What should Christians think about entertainment and technology? Are social media, video games, televised sports, and MP3 players healthy or unhealthy for those of us seeking to follow after Christ? These questions aren't new, and the answers to them aren't simple. If they were, the "theological engagement with popular culture" genre of Christian nonfiction would not be nearly so large.
With his new book, iPod, YouTube, Wii Play: Theological Engagements with Entertainment (Cascade Books), D. Brent Laytham adds a smart and provocative voice to the ongoing discussion of how Christians can understand their relationship to the ever-expansive, oppressively ubiquitous world of entertainment.
Sprawling and diverse in its coverage of the culture industry's many dimensions, Laytham's book proposes that a healthy theological engagement with entertainment will require "a consistent dialectical movement of refusing all that diminishes or denies our true humanity, while affirming all that expresses or enhances it." This is not about steering a middle course between being doomsday prophets or utopian priests of pop culture. The via media is a "dead end," Laytham argues, because in our media-saturated world, where we are all surrounded by and habituated to entertainment, "there is no such thing as a balanced diet of idolatry."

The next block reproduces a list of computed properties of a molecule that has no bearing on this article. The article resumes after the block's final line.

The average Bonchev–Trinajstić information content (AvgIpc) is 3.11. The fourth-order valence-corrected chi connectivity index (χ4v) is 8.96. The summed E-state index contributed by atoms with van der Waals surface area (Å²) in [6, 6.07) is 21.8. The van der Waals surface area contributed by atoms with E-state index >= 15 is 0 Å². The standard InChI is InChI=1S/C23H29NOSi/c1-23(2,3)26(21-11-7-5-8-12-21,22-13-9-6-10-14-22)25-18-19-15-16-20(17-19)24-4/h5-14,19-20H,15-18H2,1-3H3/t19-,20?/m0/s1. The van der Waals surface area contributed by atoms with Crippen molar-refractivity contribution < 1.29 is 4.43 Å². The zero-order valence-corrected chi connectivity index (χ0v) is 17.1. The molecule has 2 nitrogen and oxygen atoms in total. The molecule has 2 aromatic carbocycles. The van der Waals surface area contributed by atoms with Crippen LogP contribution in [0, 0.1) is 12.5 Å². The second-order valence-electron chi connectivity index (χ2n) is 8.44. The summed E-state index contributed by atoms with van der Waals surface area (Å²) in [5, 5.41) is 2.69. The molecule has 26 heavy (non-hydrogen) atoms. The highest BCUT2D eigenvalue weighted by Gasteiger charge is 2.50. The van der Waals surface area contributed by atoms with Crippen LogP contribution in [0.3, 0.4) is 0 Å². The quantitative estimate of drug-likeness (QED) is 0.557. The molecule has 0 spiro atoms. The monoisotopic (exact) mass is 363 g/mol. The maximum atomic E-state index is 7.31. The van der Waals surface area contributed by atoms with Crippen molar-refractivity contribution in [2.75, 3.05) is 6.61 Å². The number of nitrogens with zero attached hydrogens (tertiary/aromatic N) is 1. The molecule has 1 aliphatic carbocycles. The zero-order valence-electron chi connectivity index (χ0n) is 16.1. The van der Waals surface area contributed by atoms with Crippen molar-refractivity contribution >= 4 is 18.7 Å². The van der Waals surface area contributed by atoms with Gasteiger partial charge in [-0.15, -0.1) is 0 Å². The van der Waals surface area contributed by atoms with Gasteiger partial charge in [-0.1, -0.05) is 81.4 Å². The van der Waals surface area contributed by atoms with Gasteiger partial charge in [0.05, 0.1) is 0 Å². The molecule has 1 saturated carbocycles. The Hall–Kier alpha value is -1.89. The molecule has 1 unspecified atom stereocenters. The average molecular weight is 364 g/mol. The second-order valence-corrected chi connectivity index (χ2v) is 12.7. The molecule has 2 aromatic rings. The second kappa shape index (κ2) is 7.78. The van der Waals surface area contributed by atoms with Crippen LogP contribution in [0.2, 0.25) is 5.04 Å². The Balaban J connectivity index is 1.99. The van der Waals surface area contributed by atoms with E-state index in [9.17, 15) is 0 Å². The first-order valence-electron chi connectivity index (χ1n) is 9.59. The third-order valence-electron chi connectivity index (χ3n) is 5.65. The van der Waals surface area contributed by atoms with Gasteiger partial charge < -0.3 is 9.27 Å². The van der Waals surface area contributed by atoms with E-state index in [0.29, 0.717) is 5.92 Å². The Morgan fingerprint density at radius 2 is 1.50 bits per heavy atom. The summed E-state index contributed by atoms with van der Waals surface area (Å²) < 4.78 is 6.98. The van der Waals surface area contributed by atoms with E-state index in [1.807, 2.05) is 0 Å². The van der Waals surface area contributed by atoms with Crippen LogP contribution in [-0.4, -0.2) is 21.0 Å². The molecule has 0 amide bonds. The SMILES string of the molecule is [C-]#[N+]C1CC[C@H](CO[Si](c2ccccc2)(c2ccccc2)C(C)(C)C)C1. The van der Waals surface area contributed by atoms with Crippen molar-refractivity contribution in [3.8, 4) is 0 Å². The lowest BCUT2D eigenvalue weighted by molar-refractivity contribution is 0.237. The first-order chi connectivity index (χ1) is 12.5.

Permission to Waste Time
For Laytham, temperance in the area of entertainment consumption is a futile endeavor. Instead, we should do two things at the same time. One is to recognize entertainment as a seductive "power and principality" and "refuse its quest for primacy in our lives"; the second is to understand entertainment as a "triviality" and intentionally enjoy it as such.
Laytham claims that, because we live in a world where entertainment dominates our every waking moment and screens stalk us everywhere (a troubling truth, to be sure), it is largely pointless to attempt to control or redeem it. Rather, our best defense against these "principalities" is to enjoy entertainment as a trivial pursuit, stripping it of any claim on ultimacy and enjoying it as nothing more than diversionary "wasted time." We should not let entertainment assume for itself more gravitas than it deserves. On the contrary, by treating it as a trivial pursuit we are reminded that all of life is God's good gift to us, and that "we have permission, occasionally, to waste time and make no difference at all."
Laytham is right to point out the Sabbatarian place of "wasted time" and "play" in the Christian life, and to affirm the way that enjoying entertainment as a diversion can strip entertainment of its dangerously totatitizing aspirations while allowing us to rest in God's goodness and abundance. His approach is a helpful corrective to those Christians who either take entertainment too seriously (pastors who find ways to turn Downton Abbey into a sermon series, perhaps) or those who don't take it seriously enough (Christians who gorge on music, television, and web amusements without recognizing the powerful implications such habits have on their Christian formation).